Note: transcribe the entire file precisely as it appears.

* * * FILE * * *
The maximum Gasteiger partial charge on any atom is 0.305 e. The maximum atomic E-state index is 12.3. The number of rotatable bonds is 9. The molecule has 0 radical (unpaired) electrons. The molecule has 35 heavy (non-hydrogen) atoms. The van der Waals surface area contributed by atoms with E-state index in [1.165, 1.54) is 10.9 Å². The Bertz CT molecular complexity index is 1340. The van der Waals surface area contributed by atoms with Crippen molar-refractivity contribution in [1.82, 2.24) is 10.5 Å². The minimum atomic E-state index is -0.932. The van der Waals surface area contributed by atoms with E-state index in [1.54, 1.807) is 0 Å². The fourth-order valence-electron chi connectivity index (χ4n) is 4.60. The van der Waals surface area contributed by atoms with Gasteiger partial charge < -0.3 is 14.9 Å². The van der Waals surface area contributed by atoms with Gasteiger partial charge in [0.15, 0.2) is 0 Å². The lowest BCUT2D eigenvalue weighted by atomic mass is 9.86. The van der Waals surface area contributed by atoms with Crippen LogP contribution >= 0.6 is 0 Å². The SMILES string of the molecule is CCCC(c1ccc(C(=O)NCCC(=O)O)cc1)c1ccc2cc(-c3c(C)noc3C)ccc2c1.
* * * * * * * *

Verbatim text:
The maximum Gasteiger partial charge on any atom is 0.305 e. The maximum atomic E-state index is 12.3. The number of rotatable bonds is 9. The molecule has 0 radical (unpaired) electrons. The molecule has 35 heavy (non-hydrogen) atoms. The van der Waals surface area contributed by atoms with E-state index in [1.165, 1.54) is 10.9 Å². The Bertz CT molecular complexity index is 1340. The van der Waals surface area contributed by atoms with Crippen molar-refractivity contribution in [1.82, 2.24) is 10.5 Å². The minimum atomic E-state index is -0.932. The van der Waals surface area contributed by atoms with E-state index in [1.54, 1.807) is 0 Å². The fourth-order valence-electron chi connectivity index (χ4n) is 4.60. The van der Waals surface area contributed by atoms with Gasteiger partial charge < -0.3 is 14.9 Å². The van der Waals surface area contributed by atoms with Gasteiger partial charge in [0.15, 0.2) is 0 Å². The lowest BCUT2D eigenvalue weighted by atomic mass is 9.86. The van der Waals surface area contributed by atoms with Crippen LogP contribution >= 0.6 is 0 Å². The SMILES string of the molecule is CCCC(c1ccc(C(=O)NCCC(=O)O)cc1)c1ccc2cc(-c3c(C)noc3C)ccc2c1.